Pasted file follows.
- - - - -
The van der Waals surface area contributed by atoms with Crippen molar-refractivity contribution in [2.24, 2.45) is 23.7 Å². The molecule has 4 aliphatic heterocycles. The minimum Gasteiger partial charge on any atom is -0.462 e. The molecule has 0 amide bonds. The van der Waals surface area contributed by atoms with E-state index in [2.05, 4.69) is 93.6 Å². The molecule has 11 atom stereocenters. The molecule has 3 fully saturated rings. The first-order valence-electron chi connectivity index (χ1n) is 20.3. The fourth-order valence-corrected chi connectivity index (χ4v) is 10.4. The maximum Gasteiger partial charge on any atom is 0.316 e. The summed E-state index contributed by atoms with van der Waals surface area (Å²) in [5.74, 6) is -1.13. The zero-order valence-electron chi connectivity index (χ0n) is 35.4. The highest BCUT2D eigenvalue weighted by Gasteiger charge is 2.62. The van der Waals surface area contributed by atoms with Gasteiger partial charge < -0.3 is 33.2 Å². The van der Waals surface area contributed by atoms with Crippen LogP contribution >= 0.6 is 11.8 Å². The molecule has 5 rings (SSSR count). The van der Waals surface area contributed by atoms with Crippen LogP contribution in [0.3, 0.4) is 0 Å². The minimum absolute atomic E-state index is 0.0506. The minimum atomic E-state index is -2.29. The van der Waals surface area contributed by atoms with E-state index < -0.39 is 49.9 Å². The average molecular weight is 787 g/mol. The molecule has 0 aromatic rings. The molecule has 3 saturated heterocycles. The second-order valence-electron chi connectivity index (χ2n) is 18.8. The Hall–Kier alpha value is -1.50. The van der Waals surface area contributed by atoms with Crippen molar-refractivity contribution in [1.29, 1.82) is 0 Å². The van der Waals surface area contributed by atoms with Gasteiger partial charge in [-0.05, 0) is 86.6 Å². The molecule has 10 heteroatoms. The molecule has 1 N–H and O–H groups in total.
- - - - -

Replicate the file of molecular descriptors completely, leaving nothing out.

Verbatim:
The van der Waals surface area contributed by atoms with Crippen molar-refractivity contribution in [2.24, 2.45) is 23.7 Å². The molecule has 4 aliphatic heterocycles. The minimum Gasteiger partial charge on any atom is -0.462 e. The molecule has 0 amide bonds. The van der Waals surface area contributed by atoms with E-state index in [2.05, 4.69) is 93.6 Å². The molecule has 11 atom stereocenters. The molecule has 3 fully saturated rings. The first-order valence-electron chi connectivity index (χ1n) is 20.3. The fourth-order valence-corrected chi connectivity index (χ4v) is 10.4. The maximum Gasteiger partial charge on any atom is 0.316 e. The summed E-state index contributed by atoms with van der Waals surface area (Å²) in [5.74, 6) is -1.13. The zero-order valence-electron chi connectivity index (χ0n) is 35.4. The highest BCUT2D eigenvalue weighted by Gasteiger charge is 2.62. The van der Waals surface area contributed by atoms with Gasteiger partial charge < -0.3 is 33.2 Å². The van der Waals surface area contributed by atoms with Crippen LogP contribution >= 0.6 is 11.8 Å². The molecule has 5 rings (SSSR count). The van der Waals surface area contributed by atoms with Crippen LogP contribution in [0.3, 0.4) is 0 Å². The minimum absolute atomic E-state index is 0.0506. The minimum atomic E-state index is -2.29. The van der Waals surface area contributed by atoms with E-state index < -0.39 is 49.9 Å². The average molecular weight is 787 g/mol. The molecule has 0 aromatic rings. The molecule has 3 saturated heterocycles. The second-order valence-electron chi connectivity index (χ2n) is 18.8. The Hall–Kier alpha value is -1.50. The van der Waals surface area contributed by atoms with Crippen molar-refractivity contribution in [1.29, 1.82) is 0 Å². The van der Waals surface area contributed by atoms with Gasteiger partial charge in [-0.05, 0) is 86.6 Å². The molecule has 10 heteroatoms. The molecule has 1 N–H and O–H groups in total.